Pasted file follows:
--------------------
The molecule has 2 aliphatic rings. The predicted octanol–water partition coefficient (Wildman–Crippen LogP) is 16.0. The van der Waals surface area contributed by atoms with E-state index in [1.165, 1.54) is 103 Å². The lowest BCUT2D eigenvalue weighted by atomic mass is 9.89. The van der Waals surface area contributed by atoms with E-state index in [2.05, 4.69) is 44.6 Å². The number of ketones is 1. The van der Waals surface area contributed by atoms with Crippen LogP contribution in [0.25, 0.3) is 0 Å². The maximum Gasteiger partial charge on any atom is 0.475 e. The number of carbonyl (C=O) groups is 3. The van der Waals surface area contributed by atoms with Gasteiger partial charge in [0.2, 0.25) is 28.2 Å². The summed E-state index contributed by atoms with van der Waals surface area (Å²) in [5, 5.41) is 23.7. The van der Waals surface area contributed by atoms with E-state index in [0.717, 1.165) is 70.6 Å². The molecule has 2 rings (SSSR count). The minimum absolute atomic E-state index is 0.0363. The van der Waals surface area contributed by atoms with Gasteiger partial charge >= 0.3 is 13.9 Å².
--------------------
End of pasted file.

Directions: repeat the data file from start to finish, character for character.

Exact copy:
The molecule has 2 aliphatic rings. The predicted octanol–water partition coefficient (Wildman–Crippen LogP) is 16.0. The van der Waals surface area contributed by atoms with E-state index in [1.165, 1.54) is 103 Å². The lowest BCUT2D eigenvalue weighted by atomic mass is 9.89. The van der Waals surface area contributed by atoms with E-state index in [2.05, 4.69) is 44.6 Å². The number of ketones is 1. The van der Waals surface area contributed by atoms with Crippen LogP contribution in [0.25, 0.3) is 0 Å². The maximum Gasteiger partial charge on any atom is 0.475 e. The number of carbonyl (C=O) groups is 3. The van der Waals surface area contributed by atoms with Gasteiger partial charge in [0.2, 0.25) is 28.2 Å². The summed E-state index contributed by atoms with van der Waals surface area (Å²) in [5, 5.41) is 23.7. The van der Waals surface area contributed by atoms with E-state index in [0.717, 1.165) is 70.6 Å². The molecule has 2 rings (SSSR count). The minimum absolute atomic E-state index is 0.0363. The van der Waals surface area contributed by atoms with Gasteiger partial charge >= 0.3 is 13.9 Å².